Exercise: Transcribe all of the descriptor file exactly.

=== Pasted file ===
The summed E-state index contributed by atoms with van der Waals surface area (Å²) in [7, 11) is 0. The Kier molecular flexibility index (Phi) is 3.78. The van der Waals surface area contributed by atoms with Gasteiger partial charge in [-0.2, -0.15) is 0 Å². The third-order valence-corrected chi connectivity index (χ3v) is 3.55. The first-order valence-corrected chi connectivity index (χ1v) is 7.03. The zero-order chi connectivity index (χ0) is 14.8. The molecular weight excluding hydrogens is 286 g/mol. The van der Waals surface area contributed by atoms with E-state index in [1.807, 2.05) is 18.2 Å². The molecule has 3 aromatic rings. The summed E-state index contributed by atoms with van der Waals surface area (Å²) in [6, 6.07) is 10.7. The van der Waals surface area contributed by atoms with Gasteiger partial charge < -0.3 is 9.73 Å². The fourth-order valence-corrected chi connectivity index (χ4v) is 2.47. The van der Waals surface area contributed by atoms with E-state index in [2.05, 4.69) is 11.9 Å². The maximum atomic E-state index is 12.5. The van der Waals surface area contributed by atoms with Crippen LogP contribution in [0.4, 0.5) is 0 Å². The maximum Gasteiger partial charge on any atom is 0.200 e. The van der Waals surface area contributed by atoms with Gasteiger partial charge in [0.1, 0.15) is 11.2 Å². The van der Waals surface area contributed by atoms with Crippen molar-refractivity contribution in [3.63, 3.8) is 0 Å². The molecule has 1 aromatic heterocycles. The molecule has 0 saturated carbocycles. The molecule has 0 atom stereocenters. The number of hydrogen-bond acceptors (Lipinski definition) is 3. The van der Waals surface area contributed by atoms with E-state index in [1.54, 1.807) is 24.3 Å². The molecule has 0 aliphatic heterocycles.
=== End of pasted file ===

The summed E-state index contributed by atoms with van der Waals surface area (Å²) in [7, 11) is 0. The Kier molecular flexibility index (Phi) is 3.78. The van der Waals surface area contributed by atoms with Gasteiger partial charge in [-0.2, -0.15) is 0 Å². The third-order valence-corrected chi connectivity index (χ3v) is 3.55. The first-order valence-corrected chi connectivity index (χ1v) is 7.03. The zero-order chi connectivity index (χ0) is 14.8. The molecular weight excluding hydrogens is 286 g/mol. The van der Waals surface area contributed by atoms with E-state index in [1.807, 2.05) is 18.2 Å². The molecule has 3 aromatic rings. The summed E-state index contributed by atoms with van der Waals surface area (Å²) in [6, 6.07) is 10.7. The van der Waals surface area contributed by atoms with Gasteiger partial charge < -0.3 is 9.73 Å². The fourth-order valence-corrected chi connectivity index (χ4v) is 2.47. The van der Waals surface area contributed by atoms with E-state index in [2.05, 4.69) is 11.9 Å². The maximum atomic E-state index is 12.5. The van der Waals surface area contributed by atoms with Crippen LogP contribution in [0.4, 0.5) is 0 Å². The maximum Gasteiger partial charge on any atom is 0.200 e. The van der Waals surface area contributed by atoms with Gasteiger partial charge in [0.1, 0.15) is 11.2 Å². The van der Waals surface area contributed by atoms with Crippen molar-refractivity contribution in [3.63, 3.8) is 0 Å². The molecule has 1 aromatic heterocycles. The molecule has 0 saturated carbocycles. The molecule has 0 atom stereocenters. The number of hydrogen-bond acceptors (Lipinski definition) is 3. The van der Waals surface area contributed by atoms with E-state index in [1.54, 1.807) is 24.3 Å². The molecule has 0 aliphatic heterocycles.